Texas Instruments Calculators (1972-79) --
How rare are they?
by Larry Gilbert
Texas Instruments" and "rare" sounds like a contradiction. Anyone who
searches for early electronic calculators quickly senses the extent to which
TI dominated the market in the 1970s. A count through my own collection
revealed over 40 different models and there are many I don't have! It would
be easy to conclude that all TI calculators are commonly found and not much
of a challenge to the avid collector.
However, this is not the case. There are many rare models and a few
less-common variations of well-known models. TI had a tendency to replace
their calculators quickly with improved or lower-priced versions,
particularly during the price wars of the mid-70s. They also had such
extensive product lines at times that their own products must have competed
against each other.
For this article, I divided TI calculators into four categories based on
degree of rarity. The judgments are based on my experience searching through
flea markets, garage sales, thrift shops, and collector lists (and
encountering thousands of calculators in the process), on numerous
conversations I have had with other collectors, and on some library research.
The year of introduction is noted in parentheses following the model number.
- 30 (1976): You probably know this one.
No doubt the best-selling calculator ever.
- 55 (1977): Budget scientific model.
- 59 (1977): Surprisingly common, given its expense and
sophistication. Sometimes found with the PC-100 printer.
- 1025 (1977): Often found in the original box.
- 1200 (1975): Also often found in the original box.
The 1200 series styling was used on many other TI calculators and
they all shared the annoying characteristic of loose or missing
- 1250 (1975)
- 1750 (1977): TI's 1st LCD calculator.
- 2550 (1974)
- Business Analyst - I (1979)
- Little Professor - 2 versions (1976, 1978): On the early version,
the on/off and level switches are on the side; on the later version,
they're on the front.
- 57 (1977)
- 58C (1979): Model 58 with continuous memory.
- 1000 (1977)
- 1270 (1976): Colorful model. TI appeared to like orange.
- 2500 Datamath - 2nd version (1973): There are two versions.
The first earned a "best buy" from Consumer Reports; the second
earned a retraction from Consumer Reports five months later.
How can you tell the difference? The earlier has a recharging
time of 16 hrs. (stated on the back of the calculator); the second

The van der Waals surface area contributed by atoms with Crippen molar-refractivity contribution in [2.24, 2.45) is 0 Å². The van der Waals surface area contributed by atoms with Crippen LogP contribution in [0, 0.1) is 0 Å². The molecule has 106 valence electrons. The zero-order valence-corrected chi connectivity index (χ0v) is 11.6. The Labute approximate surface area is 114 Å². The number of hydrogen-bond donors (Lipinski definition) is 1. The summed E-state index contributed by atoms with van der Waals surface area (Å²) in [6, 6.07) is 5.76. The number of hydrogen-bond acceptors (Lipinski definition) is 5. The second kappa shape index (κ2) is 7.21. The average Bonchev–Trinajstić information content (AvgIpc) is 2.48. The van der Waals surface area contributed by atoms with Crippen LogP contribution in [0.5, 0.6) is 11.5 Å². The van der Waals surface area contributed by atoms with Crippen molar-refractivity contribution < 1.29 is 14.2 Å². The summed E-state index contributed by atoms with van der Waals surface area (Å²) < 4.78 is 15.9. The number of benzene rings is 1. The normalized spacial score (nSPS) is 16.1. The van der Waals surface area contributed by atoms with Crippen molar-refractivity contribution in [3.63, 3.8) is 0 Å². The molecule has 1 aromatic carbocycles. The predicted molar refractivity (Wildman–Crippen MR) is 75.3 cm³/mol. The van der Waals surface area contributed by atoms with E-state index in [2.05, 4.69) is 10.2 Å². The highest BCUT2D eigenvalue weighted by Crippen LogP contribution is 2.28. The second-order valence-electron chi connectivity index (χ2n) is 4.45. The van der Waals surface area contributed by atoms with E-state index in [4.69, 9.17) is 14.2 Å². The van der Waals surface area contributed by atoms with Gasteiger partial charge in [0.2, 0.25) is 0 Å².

recharges in 10 hrs. Apparently there are also differences in the
display angle and brightness (which resulted in Consumer Reports' action).
- 2500 - II (1974): Similar to 2500 but has % key and cheap logo
strip that tends to peel off. Eventually sold at give-away prices.
- SR-10 - 2nd version (1973): Again, two versions. In the first
version, the "SR-10" logo is situated in the escutcheon surrounding
the display. In the 2nd version, the logo moves down to the upper
area of the faceplate. All advertising photos, manuals, and boxes
I've seen show the 1st version, though it's far less common.
- SR-11 (1973)
- SR-40 (1977)
- SR-50 (1974)
- SR-50A (1975)
- SR-51-II (1977)
- SR-52 (1975)
- Business Analyst (1976): The first in a long line of popular
- 58 (1977): Replaced with the 58C in 1979.
- 1050 (1977): Another entry in the 1000/1025 line, but not
nearly as plentiful.
- 1265 (1976): Has a blue fluorescent display, unique within
the 1200 series.
- 1400 (1976): Has a brown carrying case, not the usual black.
Similar styling to the 1200, but a little higher quality.
- 1450 (1976)
- 1500 (1974): Nifty little unit with thick chrome borders -
one of my favorites.
- 1600 (1976): The 1600 series consisted of slimmed-down models
that prefigured the styling of LCD units. They are surprisingly
difficult to find.
- 1650 (1976)
- 1680 (1977): This one could re-display previous entries and
allowed some primitive editing of those entries.
- 2500 Datamath - 1st version (1972): TI's first pocket calculator.
- 2550 - II (1975)
- 2550 - III (1976)
- 5050M (1976): Handheld printing unit with memory.
- DataMan (1977): Very unusual child's calculator that looks like a robot.
- MBA (1977)
- Money Manager (1977)
- Programmer (1978)